Michael Hudson mwh at
Fri Sep 27 06:18:14 EDT 2002

I'm the one responsible for SET_LINENO going away in 2.3, so here's
my take...

Bruce Dawson <bruce_deletethis_dawson at> writes:

> Executive summary: Has the SET_LINENO removal been tested with the HAP
> debugger, 

No.  I'd never heard of it for one thing!

> and wouldn't a breakpoint instruction give much larger
> benefits?

I fail to see how.

> As a partial author of the HAP Python Debugger (available on source
> forge) I read about the imminent removal of SET_LINENO with some
> worry. It *sounds* like it has been done in such way to not cause
> debugger problems, but I'm curious if anyone has tested HAP with 2.3.

I tried really hard to make it transparent to debuggers.  There are a
few very small differences, but unless you're actually scanning for
SET_LINENO instructions they shouldn't bite.  I'd invite you to test,
of course.

> Also, it sounds like the reason for removing SET_LINENO was to improve
> the performance of Python scripts. However one of the posts on this
> topic (can't find it now) suggested that the hoped for improvements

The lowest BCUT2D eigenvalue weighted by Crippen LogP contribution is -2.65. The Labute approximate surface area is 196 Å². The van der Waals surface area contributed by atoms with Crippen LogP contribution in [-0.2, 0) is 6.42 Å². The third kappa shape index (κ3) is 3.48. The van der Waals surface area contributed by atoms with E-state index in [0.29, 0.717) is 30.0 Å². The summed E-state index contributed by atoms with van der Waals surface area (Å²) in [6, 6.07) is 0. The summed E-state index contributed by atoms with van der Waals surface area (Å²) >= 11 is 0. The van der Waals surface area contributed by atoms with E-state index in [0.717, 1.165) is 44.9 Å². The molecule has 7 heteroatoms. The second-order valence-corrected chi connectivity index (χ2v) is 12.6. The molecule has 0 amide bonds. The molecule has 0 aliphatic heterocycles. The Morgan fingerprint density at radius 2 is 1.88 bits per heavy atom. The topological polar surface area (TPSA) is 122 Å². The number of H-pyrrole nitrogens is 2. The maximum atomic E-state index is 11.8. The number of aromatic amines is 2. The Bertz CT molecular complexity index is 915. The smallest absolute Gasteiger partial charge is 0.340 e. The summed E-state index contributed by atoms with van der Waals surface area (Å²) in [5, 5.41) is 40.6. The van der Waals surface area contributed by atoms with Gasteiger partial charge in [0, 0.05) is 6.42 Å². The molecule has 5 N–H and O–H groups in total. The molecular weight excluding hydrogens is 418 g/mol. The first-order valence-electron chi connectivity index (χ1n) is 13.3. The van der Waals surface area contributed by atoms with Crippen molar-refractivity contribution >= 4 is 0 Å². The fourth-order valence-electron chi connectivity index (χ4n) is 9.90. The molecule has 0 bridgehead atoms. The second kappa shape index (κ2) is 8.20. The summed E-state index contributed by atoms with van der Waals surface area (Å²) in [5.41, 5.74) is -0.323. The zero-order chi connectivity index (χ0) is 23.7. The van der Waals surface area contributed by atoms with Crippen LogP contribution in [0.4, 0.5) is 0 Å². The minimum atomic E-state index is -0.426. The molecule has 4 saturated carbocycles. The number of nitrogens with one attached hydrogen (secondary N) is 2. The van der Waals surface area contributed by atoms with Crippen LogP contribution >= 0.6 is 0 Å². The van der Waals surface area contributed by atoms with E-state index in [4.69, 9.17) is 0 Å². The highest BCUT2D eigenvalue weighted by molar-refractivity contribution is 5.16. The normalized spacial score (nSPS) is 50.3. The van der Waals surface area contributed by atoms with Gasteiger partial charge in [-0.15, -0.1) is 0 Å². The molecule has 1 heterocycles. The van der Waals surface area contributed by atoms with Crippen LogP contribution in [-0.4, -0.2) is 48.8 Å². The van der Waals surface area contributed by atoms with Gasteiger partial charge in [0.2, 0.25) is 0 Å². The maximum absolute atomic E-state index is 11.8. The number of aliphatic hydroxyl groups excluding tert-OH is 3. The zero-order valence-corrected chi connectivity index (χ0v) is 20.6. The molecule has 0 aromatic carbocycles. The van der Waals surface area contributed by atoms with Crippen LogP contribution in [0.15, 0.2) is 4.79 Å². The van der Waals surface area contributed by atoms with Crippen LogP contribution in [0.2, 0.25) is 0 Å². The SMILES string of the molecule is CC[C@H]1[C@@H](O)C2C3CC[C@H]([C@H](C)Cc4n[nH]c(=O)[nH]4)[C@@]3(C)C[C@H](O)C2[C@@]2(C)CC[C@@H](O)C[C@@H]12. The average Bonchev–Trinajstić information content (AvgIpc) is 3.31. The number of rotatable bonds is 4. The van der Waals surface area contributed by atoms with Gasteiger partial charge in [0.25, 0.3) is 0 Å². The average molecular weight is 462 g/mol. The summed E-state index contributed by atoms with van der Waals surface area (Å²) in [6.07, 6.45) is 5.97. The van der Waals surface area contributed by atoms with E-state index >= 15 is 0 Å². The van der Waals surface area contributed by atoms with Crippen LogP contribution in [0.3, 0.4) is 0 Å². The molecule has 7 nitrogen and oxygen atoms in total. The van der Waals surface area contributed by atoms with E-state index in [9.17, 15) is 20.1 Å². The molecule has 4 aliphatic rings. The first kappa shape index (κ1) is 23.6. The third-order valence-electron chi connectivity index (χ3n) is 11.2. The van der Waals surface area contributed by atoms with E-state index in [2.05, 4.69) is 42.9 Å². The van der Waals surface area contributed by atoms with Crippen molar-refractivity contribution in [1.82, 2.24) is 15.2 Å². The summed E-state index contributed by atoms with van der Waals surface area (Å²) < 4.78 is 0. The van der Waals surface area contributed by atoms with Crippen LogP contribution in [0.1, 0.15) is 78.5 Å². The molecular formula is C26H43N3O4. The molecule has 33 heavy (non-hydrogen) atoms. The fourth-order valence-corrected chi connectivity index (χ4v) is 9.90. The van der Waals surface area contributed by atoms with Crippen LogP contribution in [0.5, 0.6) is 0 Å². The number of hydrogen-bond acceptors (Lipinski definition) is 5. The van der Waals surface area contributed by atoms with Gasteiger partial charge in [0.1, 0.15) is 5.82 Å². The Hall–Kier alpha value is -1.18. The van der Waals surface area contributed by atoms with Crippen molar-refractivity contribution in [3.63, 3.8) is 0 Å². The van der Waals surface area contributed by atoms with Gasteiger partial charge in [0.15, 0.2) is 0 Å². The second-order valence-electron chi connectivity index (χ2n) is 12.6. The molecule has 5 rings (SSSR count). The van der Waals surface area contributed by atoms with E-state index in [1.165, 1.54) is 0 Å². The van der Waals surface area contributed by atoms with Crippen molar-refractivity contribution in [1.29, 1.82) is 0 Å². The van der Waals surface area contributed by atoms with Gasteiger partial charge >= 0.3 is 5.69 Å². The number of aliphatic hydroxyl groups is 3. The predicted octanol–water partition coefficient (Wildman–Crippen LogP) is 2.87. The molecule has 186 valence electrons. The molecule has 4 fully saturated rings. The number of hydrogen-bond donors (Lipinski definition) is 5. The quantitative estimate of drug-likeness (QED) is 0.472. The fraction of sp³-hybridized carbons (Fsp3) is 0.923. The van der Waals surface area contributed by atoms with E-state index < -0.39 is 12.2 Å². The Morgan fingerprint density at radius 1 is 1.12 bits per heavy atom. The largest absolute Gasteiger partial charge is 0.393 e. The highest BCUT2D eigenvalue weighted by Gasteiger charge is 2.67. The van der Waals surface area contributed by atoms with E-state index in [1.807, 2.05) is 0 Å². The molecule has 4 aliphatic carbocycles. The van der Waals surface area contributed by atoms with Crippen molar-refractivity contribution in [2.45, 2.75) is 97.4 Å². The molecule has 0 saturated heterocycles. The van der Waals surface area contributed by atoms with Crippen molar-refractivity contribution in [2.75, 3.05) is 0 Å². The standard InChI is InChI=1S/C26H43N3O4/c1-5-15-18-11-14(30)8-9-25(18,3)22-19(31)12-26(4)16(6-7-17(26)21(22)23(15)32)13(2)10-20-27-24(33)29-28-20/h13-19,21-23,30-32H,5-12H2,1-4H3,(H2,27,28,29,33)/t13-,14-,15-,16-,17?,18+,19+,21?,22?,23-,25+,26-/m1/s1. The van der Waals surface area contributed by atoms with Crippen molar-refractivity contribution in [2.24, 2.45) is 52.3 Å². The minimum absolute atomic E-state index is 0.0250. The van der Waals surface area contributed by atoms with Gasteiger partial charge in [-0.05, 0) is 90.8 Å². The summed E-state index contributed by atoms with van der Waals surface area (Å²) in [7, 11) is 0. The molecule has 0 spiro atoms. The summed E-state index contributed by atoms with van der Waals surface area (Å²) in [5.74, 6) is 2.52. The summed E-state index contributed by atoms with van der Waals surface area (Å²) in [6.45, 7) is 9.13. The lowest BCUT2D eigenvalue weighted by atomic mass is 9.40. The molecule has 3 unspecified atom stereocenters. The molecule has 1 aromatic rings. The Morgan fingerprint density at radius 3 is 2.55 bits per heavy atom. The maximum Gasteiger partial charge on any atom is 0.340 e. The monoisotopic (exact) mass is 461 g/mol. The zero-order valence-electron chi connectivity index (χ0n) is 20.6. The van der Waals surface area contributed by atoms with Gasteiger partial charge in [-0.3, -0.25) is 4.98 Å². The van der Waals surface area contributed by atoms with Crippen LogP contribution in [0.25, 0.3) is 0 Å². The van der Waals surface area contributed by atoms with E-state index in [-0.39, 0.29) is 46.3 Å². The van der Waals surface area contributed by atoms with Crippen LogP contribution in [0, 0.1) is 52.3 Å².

> had not actually materialized.

It speeds programs run without -O.  On Windows, programs run with -O
got somewhat slower after this patch (on Linux it made essentially no
difference, maybe a very slight speedup).  See Tim's post.

> It seems to me (from the sidelines/peanut gallery/wherever) that the
> biggest performance problems in the SET_LINENO area are when
> debugging, not when running free, and that therefore this optimization
> is targeting the lesser problem.

You've got my motivation entirely backwards there.

> The need to check for breakpoints at each line has always made Python
> debugging performance poor at best. Technically the performance under
> the debugger doesn't matter, and yet sometimes it does. Having just
> helped complete a Python based sports game for PC, where real-time
> performance was critical, I can say that the slowdown in HAP was
> definitely annoying.

You're faced with a hard problem.  Good luck :)

> So, wouldn't a break-point opcode be a more substantial improvement
> than removing SET_LINENO? Just bringing up that old topic again to see
> if it gets any more traction :-)

How would a breakpoint opcode differ from what SET_LINENO was?

> P.S. For reference I include the canonical? link to the SET_LINENO
> discussion.

Note that what I did bears little resemblance to the scheme sketched
in that post.  I hack stuff out of co_lnotab.

> P.P.S. A breakpoint instruction would also be a boon for asserts - I'd
> love to be able to stop on the assert when running under a debugger,
> to see what is wrong before the stack frame unwinds.

Well, you break on the exception, don't you?


  The "of course, while I have no problem with this at all, it's
  surely too much for a lesser being" flavor of argument always
  rings hollow to me.                       -- Tim Peters, 29 Apr 1998

More information about the Python-list mailing list